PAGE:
4. chilenas en fifa 16 on November 1, 2018 at 7:24 pm

    El único fracaso con las mujeres del que debemos tener miedo y huir de él
    como de la peste es la inacción.

  5. […] If you’re a regular reader, you know I’m a big fan of every leader (and person) having an inner circle of wise counsel (if you don’t have one, here’s how to set one up). […]

  6. kidmin chick on July 22, 2014 at 5:08 pm

    I understand the need for a mentor. Where does a woman in ministry find one? I’m surrounded by men (who are awesome collegues btw – but finding a circle of women in ministry leadership has been challenging . . . ideas?

    • Darlene on September 8, 2019 at 11:07 pm

      Would love to know as well. Thx

  7. Volodia Baran on June 12, 2014 at 10:24 am

    some time ago I understand the need of that kind of people in my life and for my leadership as facing hard time now on my position. feel discouragement, problems in pursuing goals, lack of team effort etc. this particular article and many more help me to go over this. greetings from Ukraine

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  12. Brent Dumler on October 13, 2013 at 8:18 pm

    The ultimate down side to not cultivating a healthy inner circle is that ministry suffers. Kingdom work is delayed or fractured when we are not in a healthy place personally. Being proactive about creating this inner circle is not just about the obvious benefits for us, but we owe it to our churches. Great content, Carey.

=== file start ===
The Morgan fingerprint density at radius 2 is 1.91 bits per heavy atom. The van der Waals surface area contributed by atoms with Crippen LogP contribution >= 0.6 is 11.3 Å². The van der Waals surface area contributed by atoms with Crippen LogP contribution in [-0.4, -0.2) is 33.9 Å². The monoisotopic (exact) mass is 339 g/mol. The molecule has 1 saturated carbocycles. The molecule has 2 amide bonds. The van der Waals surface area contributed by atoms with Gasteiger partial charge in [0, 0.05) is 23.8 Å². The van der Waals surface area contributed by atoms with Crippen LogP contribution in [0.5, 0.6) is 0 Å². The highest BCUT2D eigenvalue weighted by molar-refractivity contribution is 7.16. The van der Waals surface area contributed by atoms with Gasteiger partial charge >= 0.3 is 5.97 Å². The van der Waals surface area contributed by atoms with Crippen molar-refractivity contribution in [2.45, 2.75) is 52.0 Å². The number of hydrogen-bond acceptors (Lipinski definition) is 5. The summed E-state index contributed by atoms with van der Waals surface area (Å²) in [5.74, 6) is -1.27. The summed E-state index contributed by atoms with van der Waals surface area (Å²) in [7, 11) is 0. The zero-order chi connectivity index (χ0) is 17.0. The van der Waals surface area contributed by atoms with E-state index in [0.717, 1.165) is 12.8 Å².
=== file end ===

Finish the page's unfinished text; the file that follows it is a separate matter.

• Carey Nieuwhof on October 14, 2013 at 9:03 am

      As always thanks Brent. Speed of the leader, speed of the team. Bingo.

  13. Larry Armstrong on October 13, 2013 at 8:25 am

    Yep, having an inner circle a good thing. God has always provided me a circle of friends, my own personal hedge. Has not always been the same people, Different circumstances/places different people. They just show up. In the past had tried to organize my own mentoring/discernment circle; that always failed…miserably and I got pretty frustrated. took me a while to realize that there had always been a group of people surrounding me. In my current situation all are at a distance. They have been crucial in helping me sort through the troubles, discouragement, and many other issues that would have caused me to give up. What I struggle with now is a sense of being isolated, alone not knowing who I can trust or safely reach out to. Bad experiences in the past has taught me the need for caution.